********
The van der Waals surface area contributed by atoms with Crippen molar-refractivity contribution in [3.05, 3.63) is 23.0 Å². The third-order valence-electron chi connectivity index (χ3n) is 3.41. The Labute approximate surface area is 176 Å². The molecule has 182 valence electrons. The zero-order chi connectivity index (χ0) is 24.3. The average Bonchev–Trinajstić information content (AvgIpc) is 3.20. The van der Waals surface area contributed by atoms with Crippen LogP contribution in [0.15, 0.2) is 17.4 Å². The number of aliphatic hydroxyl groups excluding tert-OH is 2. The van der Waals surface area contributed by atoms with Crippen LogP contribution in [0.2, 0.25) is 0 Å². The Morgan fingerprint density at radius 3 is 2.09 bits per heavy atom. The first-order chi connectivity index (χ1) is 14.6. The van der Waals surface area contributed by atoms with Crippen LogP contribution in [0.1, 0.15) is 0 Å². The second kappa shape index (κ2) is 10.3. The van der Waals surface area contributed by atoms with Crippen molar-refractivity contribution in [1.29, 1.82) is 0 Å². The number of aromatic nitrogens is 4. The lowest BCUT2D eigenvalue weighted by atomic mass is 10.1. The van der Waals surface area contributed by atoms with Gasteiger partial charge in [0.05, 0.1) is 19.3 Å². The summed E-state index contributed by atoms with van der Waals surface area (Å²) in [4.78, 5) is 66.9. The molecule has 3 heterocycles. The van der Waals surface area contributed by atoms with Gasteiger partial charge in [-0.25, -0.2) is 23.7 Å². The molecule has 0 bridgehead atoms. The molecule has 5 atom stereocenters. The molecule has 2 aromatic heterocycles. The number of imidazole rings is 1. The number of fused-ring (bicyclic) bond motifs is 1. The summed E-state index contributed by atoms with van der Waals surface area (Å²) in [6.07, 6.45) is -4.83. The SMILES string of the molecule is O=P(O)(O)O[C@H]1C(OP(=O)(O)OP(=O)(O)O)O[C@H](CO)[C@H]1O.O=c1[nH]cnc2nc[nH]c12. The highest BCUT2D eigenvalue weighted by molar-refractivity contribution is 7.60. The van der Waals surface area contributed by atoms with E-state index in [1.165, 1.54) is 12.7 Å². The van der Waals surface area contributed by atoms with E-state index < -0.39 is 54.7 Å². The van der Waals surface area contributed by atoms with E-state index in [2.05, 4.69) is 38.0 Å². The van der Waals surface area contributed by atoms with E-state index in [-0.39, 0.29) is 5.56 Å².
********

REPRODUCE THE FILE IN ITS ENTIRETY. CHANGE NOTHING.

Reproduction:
The van der Waals surface area contributed by atoms with Crippen molar-refractivity contribution in [3.05, 3.63) is 23.0 Å². The third-order valence-electron chi connectivity index (χ3n) is 3.41. The Labute approximate surface area is 176 Å². The molecule has 182 valence electrons. The zero-order chi connectivity index (χ0) is 24.3. The average Bonchev–Trinajstić information content (AvgIpc) is 3.20. The van der Waals surface area contributed by atoms with Crippen LogP contribution in [0.15, 0.2) is 17.4 Å². The number of aliphatic hydroxyl groups excluding tert-OH is 2. The van der Waals surface area contributed by atoms with Crippen LogP contribution in [0.2, 0.25) is 0 Å². The Morgan fingerprint density at radius 3 is 2.09 bits per heavy atom. The first-order chi connectivity index (χ1) is 14.6. The van der Waals surface area contributed by atoms with Crippen LogP contribution in [0.1, 0.15) is 0 Å². The second kappa shape index (κ2) is 10.3. The van der Waals surface area contributed by atoms with Crippen molar-refractivity contribution in [1.29, 1.82) is 0 Å². The number of aromatic nitrogens is 4. The lowest BCUT2D eigenvalue weighted by atomic mass is 10.1. The van der Waals surface area contributed by atoms with Gasteiger partial charge in [0.05, 0.1) is 19.3 Å². The summed E-state index contributed by atoms with van der Waals surface area (Å²) in [4.78, 5) is 66.9. The molecule has 3 heterocycles. The van der Waals surface area contributed by atoms with Gasteiger partial charge in [-0.25, -0.2) is 23.7 Å². The molecule has 0 bridgehead atoms. The molecule has 5 atom stereocenters. The molecule has 2 aromatic heterocycles. The number of imidazole rings is 1. The number of fused-ring (bicyclic) bond motifs is 1. The summed E-state index contributed by atoms with van der Waals surface area (Å²) in [6.07, 6.45) is -4.83. The SMILES string of the molecule is O=P(O)(O)O[C@H]1C(OP(=O)(O)OP(=O)(O)O)O[C@H](CO)[C@H]1O.O=c1[nH]cnc2nc[nH]c12. The highest BCUT2D eigenvalue weighted by molar-refractivity contribution is 7.60. The van der Waals surface area contributed by atoms with E-state index in [1.165, 1.54) is 12.7 Å². The van der Waals surface area contributed by atoms with E-state index < -0.39 is 54.7 Å². The van der Waals surface area contributed by atoms with E-state index in [2.05, 4.69) is 38.0 Å². The van der Waals surface area contributed by atoms with E-state index in [-0.39, 0.29) is 5.56 Å².